"Every magic trick consists of three parts, or acts. The first part is called the pledge, the magician shows you something ordinary. The second act is called the turn, the magician takes the ordinary something and makes it into something extraordinary. But you wouldn't clap yet, because making something disappear isn't enough. You have to bring it back. Now you're looking for the secret."- Cutter (The Prestige, 2006)
I have spoken disapprovingly of the people who hailed Paul Halter as the second coming of John Dickson Carr or G.K.Chesterton, because his detective stories, clever and fun as they may be, simply aren't in the same league and it was unfair to place such high expectations on non-French readers, but La Septième Hypothèse (The Seventh Hypothesis, 1991) may very well be a fulfillment of that prophecy – even if it's more reminiscent of Joseph Commings. If you liked The Seventh Hypothesis, you should read "Murderer's Progress," collected in Banner Deadlines (2004), as comparison material. Halter also litters the story with subtle references to Carr's work, which makes for a fun little side game.
On the other hand, Halter made a triumphant attempt in reviving that "Baghad-on-the-Thames" atmosphere of a long-gone London in The Seventh Hypothesis and the opening is a nod to Carr's The Arabian Nights Murder (1936).
Edward Watkins is a police constable to whom nothing ever happens, until the night of August 31, 1938, when he's pounding his regular beat and catches a fleeting glimpse of somebody robed in the attire of a seventeenth century plague doctor, but the night has more in store for the constable! Not long after seeing the plague doctor, Watkins bumps into a suspicious looking character referring to himself as a Doctor of Crime and appears to be in middle of a body dump, however, upon inspecting the three suspected trash bins, the constable finds nothing that shouldn't be there – such as a body or the proverbial smoking gun. Before saying adieu, Dr. Marcus (a.k.a. D.O.C.) gives Watkins a less-than-subtle hint to delve once more into the bins and actually finds a body in one that he had looked into moments ago! But an even more astonishing feat involves Dr. Marcus and the plague doctors. A couple, the Mindens, who run a seedy boarding house, come forward to report the miraculous disappearance of one of their tenants, who somehow contracted the plague and was carried away by two plague doctors, however, halfway down the corridor the patient simply dematerializes – without any place to hide or escape from.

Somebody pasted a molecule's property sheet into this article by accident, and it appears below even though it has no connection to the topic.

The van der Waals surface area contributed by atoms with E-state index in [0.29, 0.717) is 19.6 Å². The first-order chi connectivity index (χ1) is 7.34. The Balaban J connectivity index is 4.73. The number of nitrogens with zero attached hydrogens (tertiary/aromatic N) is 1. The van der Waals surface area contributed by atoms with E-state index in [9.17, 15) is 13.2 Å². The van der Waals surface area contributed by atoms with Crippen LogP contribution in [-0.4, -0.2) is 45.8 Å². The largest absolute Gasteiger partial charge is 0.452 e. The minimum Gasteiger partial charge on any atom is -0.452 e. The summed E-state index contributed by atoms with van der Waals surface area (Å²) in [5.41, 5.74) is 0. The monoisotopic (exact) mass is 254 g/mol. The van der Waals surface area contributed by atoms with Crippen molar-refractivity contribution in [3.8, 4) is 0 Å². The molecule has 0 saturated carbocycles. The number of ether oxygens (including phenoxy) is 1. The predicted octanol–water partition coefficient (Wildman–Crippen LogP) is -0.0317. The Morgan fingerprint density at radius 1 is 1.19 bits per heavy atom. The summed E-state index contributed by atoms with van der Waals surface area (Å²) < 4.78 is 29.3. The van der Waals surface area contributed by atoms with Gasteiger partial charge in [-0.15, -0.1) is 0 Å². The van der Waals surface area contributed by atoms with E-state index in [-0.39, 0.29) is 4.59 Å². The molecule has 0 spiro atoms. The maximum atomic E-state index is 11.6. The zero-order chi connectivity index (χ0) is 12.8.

Interestingly, the problem of the body that appeared out of nowhere and the inexplicable disappearance of the first person to be stricken down with the plague are not the main concern of The Seventh Hypothesis, but one that is brought to Dr. Alan Twist and Inspector Archibald Hurst by Peter Moore – secretary of the noted playwright of twisted mysteries, Sir Gordon Miller. Twist and Hurst listen to the account of Moore that reduces everything up to this point in the story to mere pawns on the chessboard of two devious, but criminally inclined, minds and everyone else is caught in the middle of their schemes.
This is where Paul Halter excels himself as a mystery writer. He leaves his reader with two suspects to pick from and succeeds in leaving you hanging between the two, and subsequently keeps drawing you away from the murderer. Halter has always showed how much he loved playing the grandest game in the world, but here he proved that he can come in first as the undisputed winner. I also love this steady rise in quality, but I think it would be hard to top this one. Naturally, we should not neglect to bury John Pugmire under a mountain of praise for pouring out a regular stream of first-rate translations of French impossible crime stories. I know I can be slow when it comes to new publications, but anything that comes from Locked Room International has top priority.
Oh, the battling masterminds was so absorbing that I almost forgot to comment on, what is after all, a specialty of mine, the impossible crime – and there are two of them in The Seventh Hypothesis. I like to brag that I immediately solved the first impossibility, but than again, having watched a lot of Leverage and Hustle did make it easier than it already was. The second one was a lot trickier and complex, but not bad and what's more important, they were both well explained and properly motivated.
So... I have nothing to nitpick about this time and I think we should all give Patrick the time he needs to get accustomed to that idea. By the way, he also reviewed this book over at his blog. Go read it, if this review wasn't enticing enough. You know what... read it, anyway.